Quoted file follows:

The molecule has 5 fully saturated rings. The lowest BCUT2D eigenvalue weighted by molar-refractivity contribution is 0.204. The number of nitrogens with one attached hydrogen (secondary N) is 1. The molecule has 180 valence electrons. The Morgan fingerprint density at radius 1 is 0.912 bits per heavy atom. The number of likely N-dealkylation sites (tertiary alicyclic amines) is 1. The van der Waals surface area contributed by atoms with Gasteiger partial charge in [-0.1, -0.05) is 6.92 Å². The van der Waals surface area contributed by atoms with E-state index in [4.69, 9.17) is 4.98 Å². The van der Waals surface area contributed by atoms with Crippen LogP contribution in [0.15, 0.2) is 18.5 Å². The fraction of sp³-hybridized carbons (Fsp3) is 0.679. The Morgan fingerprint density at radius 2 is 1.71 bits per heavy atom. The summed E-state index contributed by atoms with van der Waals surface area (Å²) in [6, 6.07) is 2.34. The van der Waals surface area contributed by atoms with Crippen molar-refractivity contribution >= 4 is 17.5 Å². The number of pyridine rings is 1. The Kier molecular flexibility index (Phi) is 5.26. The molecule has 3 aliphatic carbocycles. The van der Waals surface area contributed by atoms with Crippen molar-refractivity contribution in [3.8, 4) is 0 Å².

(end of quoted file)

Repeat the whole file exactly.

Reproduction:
The molecule has 5 fully saturated rings. The lowest BCUT2D eigenvalue weighted by molar-refractivity contribution is 0.204. The number of nitrogens with one attached hydrogen (secondary N) is 1. The molecule has 180 valence electrons. The Morgan fingerprint density at radius 1 is 0.912 bits per heavy atom. The number of likely N-dealkylation sites (tertiary alicyclic amines) is 1. The van der Waals surface area contributed by atoms with Gasteiger partial charge in [-0.1, -0.05) is 6.92 Å². The van der Waals surface area contributed by atoms with E-state index in [4.69, 9.17) is 4.98 Å². The van der Waals surface area contributed by atoms with Crippen LogP contribution in [0.15, 0.2) is 18.5 Å². The fraction of sp³-hybridized carbons (Fsp3) is 0.679. The Morgan fingerprint density at radius 2 is 1.71 bits per heavy atom. The summed E-state index contributed by atoms with van der Waals surface area (Å²) in [6, 6.07) is 2.34. The van der Waals surface area contributed by atoms with Crippen molar-refractivity contribution >= 4 is 17.5 Å². The number of pyridine rings is 1. The Kier molecular flexibility index (Phi) is 5.26. The molecule has 3 aliphatic carbocycles. The van der Waals surface area contributed by atoms with Crippen molar-refractivity contribution in [3.8, 4) is 0 Å².